This morning I started writing a 6:00 AM, writing three 18-minute paragraphs separated by two-minute breaks, using yesterday’s key sentences to define each task. Here’s the result:
- On August 4, 1949, lightning started a fire on the southern ridge of Mann Gulch.* The next afternoon, a crew of smokejumpers parachuted in, landing at the top of the gulch. They collected their gear and decided to fight the fire from below, with their backs to the river. While they were hiking down towards the river, following the northern slop of the gulch, the fire jumped over to their side. But it was outside of their line of sight when it happened, so they saw it coming towards them too late. They dropped their tools and tried to outrun it, but it was moving too fast, gaining on them quickly. At the last moment, Dodge lit the grass in front of him on fire and ordered the men to lie down down in on the burnt ground. They thought he was crazy and ignored his orders, continuing up the slope, away from the fire. Dodge lay down, and after the fire had passed, he rose from the ashes of his escape fire to find that his men were dead.
- The received view in organization studies is that the Mann Gulch disaster resulted from a collapse of sensemaking. In an influential analysis from 1993, Karl Weick proposed to shift our analytical focus from the decisions that were made about the fire, to the process that formed the crew’s understanding of their situation. Weick argued that the crew lacked structure and leadership, and at the crucial moment, when they should have obeyed the order to lie down in the escape fire, the men panicked. The crew, he argued, held on to a “stubborn belief” that they would have the fire under control by morning, causing them to ignore signs that their situation was changing. This produced a “cosmology episode”, in which the world become unrecognizable to them and this, in turn, ultimately decided their fate. Today, this is the generally held view: the disaster was characterized by “multiple failures of leadership” resulting in an “interelated collapse of structure and sensemaking” (Weick 1993). Indeed, the taciturn foreman, Wagner Dodge, is often said to have lacked what Weick called an “attitude of wisdom”.
- In this paper, I show that sensemaking did not play a significant role in the death of the smokejumpers in Mann Gulch. I present a re-analysis of the events described in Norman Maclean’s 1992 book Young Men and Fire, which had also been the source of Weick’s “data”. I carry out what John Van Maanen (1995) called an “allegoric breaching” of our received views about the disaster. On my reading, the crew abandoned its belief that it would have the fire out by morning before it began to move towards the river. Maclean explicitly says that the men “did not panic” and shows that Dodge had a good sense of the danger they were in, attempting to get his men out of harm’s way. His escape fire, finally, was a spontaneous improvisation with which the men had no prior experience and therefore could not have made sense of in the moment. This reading should get us to rethink our assumptions about the importance of sensemaking in Mann Gulch specifically, and crisis situations more generally. Mann Gulch was a tragedy that could not have been prevented by greater wisdom on the part of the men who died.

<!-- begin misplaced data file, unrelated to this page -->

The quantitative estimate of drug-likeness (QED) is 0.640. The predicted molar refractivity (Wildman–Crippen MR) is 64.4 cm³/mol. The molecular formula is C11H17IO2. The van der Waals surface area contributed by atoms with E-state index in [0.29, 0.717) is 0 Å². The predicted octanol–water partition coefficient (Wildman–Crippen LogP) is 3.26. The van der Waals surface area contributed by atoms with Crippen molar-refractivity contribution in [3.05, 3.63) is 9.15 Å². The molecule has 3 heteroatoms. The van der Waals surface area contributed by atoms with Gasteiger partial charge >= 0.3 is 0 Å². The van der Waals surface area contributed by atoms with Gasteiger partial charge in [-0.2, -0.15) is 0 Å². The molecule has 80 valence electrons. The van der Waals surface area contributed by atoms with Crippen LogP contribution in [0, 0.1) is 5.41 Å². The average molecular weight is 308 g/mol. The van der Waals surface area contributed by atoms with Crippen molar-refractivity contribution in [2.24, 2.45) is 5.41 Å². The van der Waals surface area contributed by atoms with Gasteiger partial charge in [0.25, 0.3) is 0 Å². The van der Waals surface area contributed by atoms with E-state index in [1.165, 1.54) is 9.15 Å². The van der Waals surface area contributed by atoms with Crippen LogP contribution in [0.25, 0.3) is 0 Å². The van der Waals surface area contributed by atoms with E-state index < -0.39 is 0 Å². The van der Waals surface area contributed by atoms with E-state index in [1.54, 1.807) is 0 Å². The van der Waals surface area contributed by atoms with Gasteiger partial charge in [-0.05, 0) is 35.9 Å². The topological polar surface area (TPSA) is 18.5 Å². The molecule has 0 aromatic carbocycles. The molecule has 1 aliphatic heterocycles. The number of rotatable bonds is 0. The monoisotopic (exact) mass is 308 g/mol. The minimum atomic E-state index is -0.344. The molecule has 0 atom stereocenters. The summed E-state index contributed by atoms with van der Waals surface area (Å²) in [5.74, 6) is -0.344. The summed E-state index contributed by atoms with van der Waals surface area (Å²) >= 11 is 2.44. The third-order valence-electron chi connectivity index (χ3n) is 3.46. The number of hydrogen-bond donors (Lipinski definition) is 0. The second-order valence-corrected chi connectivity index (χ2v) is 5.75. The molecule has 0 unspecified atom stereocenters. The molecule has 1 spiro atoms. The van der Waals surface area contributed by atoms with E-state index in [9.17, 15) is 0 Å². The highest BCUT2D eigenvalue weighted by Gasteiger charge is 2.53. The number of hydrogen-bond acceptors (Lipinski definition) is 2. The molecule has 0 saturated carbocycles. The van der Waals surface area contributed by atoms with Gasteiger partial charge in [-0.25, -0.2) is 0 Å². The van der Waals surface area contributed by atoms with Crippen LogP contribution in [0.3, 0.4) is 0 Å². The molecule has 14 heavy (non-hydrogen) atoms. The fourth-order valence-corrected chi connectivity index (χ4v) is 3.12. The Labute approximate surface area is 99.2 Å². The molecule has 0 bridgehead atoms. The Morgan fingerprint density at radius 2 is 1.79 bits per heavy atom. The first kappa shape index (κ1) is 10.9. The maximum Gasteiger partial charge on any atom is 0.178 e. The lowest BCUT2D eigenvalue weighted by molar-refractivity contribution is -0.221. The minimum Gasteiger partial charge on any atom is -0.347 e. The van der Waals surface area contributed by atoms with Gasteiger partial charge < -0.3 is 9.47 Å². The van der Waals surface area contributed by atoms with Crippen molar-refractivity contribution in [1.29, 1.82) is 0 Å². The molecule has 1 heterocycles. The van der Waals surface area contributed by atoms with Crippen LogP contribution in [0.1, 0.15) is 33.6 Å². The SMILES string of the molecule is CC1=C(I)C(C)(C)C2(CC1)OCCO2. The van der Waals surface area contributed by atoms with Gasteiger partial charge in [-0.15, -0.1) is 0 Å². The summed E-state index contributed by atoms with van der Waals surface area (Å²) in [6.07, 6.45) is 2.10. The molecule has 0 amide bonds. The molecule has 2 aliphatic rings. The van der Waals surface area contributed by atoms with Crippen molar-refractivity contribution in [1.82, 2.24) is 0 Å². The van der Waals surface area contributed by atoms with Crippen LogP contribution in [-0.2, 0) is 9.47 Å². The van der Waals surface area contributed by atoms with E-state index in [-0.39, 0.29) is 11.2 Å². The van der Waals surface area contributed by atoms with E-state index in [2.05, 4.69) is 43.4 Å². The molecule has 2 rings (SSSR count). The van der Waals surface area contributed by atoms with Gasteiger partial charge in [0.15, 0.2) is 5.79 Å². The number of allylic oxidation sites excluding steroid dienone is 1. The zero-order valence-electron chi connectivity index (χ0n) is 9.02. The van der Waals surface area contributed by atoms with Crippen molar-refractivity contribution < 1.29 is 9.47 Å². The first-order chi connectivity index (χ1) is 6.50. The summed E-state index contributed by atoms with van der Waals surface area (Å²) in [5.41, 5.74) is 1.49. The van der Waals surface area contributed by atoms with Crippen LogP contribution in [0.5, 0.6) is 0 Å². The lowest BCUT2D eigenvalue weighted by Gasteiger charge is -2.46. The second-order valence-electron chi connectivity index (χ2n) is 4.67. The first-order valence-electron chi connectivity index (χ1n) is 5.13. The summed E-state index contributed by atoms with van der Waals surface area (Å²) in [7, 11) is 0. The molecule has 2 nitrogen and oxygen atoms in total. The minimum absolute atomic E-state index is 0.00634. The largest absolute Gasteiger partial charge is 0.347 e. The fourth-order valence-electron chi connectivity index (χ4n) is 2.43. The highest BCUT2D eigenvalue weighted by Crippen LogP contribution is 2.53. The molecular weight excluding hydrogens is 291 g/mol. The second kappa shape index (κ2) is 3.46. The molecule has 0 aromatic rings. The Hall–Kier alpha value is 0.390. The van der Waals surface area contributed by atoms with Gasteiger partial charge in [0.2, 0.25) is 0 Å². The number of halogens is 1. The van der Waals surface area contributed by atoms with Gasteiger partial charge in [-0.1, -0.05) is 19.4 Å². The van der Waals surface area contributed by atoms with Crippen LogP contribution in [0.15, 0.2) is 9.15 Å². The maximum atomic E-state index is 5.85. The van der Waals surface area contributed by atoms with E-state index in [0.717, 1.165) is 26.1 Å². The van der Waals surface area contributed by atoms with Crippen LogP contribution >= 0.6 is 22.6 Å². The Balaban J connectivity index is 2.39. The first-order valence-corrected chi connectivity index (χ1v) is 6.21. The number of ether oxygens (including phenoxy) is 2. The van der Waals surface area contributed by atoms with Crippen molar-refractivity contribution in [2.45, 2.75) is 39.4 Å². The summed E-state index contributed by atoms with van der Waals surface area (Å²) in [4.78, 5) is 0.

This is very much a first draft; there are lots of things I may do differently when I rewrite these paragraphs later in the process. But that’s not something I’m going to worry about now. Next, I will write “paragraph 39”: the first paragraph of the conclusion, the penultimate paragraph of the paper. Its key sentence is contained in paragraph 3: “Sensemaking did not play a significant role in the death of the smokejumpers in Mann Gulch.” I will then write 2 paragraphs from each of the background, theory and methods sections, 6 paragraphs of analysis, and 2 paragraphs of discussion. That’s 18 paragraphs over 6 hours of work. It will give me a good sketch of the first draft. Then I’ll fill in the remaining 22 paragraphs.
It’s worth pointing out that the structure of the entire paper is contained in the introduction. In the background section I will talk about the dangerous work that smokejumpers do and why they do it. In the theory section I will talk about sensemaking and how it is supposed to explain failure in critical situations. In the methods section, I will talk about “allegoric breaching” and the use of a non-fiction book like Norman Maclean’s Young Men and Fire as “data” for analysis. In the analysis, I will support my assertion that the crew did not hold a “stubborn belief”, did not panic, and did not lack wisdom in its attitude. Finally, in the discussion section I will argue that sensemaking is often allowed to explain too much when we study tragedies like the Mann Gulch disaster.
* You may have noticed that this is not the key sentence from yesterday. In fact, the key sentence was to a certain extent “written out” out of this paragraph, which sometimes happens. If I was reading this paragraph trying to find its key sentence I would say, “In August of 1949 some smokejumpers were killed in Mann Gulch,” which is pretty close. It is constructed from the opening and closing words of the paragraph. The paragraph tells the story of how the men died; it elaborates (rather than supporting or defending) the key sentence.